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Jamie L Gloor is an experienced, international researcher, educator and mentor. She is American born but currently resides in Zurich, Switzerland. Her research interests focus on individual and organizational health, including publications on diversity and leadership and research experience at prestigious universities across four different continents. 

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Feeling Bullied by Parents About Weight

Miranda Peterson

Rudd Center research published in New York Times Well Blog post by Harriet Brown: Feeling Bullied by Parents About Weight. Read Full Article Here

“There still remains the widespread perception that a little stigma can be a good thing, that it might motivate weight loss,” said Dr. Puhl, a clinical psychologist. (Medical doctors, too, fall prey to this misconception.) But research done at the Rudd Center and elsewhere has shown that even well-intentioned commentary from parents and other adults can trigger disordered eating, use of laxatives and other dangerous weight-control practices, and depression.

Campers at Camp Shane in Ferndale, N.Y., one of two camps for overweight children that participated in a study published in Pediatrics.Credit David Ettenberg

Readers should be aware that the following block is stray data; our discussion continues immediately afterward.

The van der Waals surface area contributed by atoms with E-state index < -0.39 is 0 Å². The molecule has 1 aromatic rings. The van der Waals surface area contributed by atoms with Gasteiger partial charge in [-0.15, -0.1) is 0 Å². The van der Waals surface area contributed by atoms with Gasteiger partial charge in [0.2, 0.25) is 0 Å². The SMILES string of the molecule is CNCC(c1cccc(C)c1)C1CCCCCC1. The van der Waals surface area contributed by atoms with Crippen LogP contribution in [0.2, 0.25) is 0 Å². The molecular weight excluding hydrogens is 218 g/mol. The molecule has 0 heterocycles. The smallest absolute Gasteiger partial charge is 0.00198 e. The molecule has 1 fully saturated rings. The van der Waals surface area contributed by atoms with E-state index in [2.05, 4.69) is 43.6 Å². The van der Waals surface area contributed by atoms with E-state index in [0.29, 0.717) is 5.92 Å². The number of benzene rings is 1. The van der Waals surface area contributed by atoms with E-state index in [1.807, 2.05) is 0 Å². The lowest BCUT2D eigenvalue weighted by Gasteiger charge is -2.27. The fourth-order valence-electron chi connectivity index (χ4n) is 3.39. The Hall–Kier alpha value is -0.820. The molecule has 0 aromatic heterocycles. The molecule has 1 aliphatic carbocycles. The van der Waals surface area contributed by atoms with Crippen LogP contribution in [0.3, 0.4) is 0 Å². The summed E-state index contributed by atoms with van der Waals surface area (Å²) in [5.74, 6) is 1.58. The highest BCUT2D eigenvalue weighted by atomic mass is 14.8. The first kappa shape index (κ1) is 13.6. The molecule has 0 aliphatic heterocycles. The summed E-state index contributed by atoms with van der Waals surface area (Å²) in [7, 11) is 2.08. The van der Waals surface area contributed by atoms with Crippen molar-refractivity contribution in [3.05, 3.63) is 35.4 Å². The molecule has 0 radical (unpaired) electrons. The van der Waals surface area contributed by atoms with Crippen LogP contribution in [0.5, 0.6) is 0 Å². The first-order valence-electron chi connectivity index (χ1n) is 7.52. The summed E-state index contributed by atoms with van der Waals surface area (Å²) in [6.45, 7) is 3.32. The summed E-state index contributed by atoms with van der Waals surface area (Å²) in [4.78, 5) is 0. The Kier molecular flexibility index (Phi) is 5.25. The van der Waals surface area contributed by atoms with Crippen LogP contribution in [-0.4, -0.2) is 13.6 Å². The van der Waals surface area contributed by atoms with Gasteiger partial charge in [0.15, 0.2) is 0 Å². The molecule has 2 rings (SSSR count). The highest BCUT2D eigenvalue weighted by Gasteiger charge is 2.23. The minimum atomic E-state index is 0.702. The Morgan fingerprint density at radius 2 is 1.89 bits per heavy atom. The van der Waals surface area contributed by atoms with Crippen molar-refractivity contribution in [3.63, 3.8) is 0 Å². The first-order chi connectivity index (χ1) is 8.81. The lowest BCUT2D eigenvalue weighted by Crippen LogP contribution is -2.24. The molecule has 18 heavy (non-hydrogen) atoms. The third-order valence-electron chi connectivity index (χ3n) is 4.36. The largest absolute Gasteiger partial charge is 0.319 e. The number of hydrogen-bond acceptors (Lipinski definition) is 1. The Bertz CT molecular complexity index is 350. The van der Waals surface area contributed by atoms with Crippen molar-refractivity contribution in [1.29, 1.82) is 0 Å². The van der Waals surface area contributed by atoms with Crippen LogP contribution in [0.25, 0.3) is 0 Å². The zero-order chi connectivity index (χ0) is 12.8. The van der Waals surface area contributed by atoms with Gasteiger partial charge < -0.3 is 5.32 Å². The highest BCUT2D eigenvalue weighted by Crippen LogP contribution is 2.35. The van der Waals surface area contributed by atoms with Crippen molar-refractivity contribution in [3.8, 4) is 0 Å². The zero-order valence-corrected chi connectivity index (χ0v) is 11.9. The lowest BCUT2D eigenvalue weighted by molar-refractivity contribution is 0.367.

Campers at Camp Shane in Ferndale, N.Y., one of two camps for overweight children that participated in a study published in Pediatrics.Credit David Ettenberg


Allergies, extra weight tied to bullying

Miranda Peterson

In another study, researchers from Yale University in New Haven, Connecticut, found that almost two-thirds of 361 teens enrolled in weight-loss camps had been bullied due to their size.

That likelihood increased with weight, so that the heaviest kids had almost a 100 percent chance of being bullied, Rebecca Puhl and her colleagues found. Verbal teasing was the most common form of bullying, but more than half of bullied kids reported getting taunted online or through texts and emails as well.

Read full article here. 

Don’t Call My Kid Fat! Parents Want Doctors to Talk About ‘Unhealthy Weight’

Miranda Peterson

Rudd Center research published in article on Time Magazine website. 

With 2 million U.S. children classified as extremely obese, it’s impossible to ignore kids’ growing girth. But researchers at the Rudd Center for Food Policy and Obesity at Yale University are suggesting that there are better, more sensitive ways to discuss the issue with parents and children.

“Many people find the term ‘fat’ to be pejorative and judgmental,” says Rebecca Puhl, the study’s lead author and Rudd’s director of research. “A lot of the time, providers have positive intentions, but the language they use can be seen as blaming, accusatory and not helpful.”

Read full article here.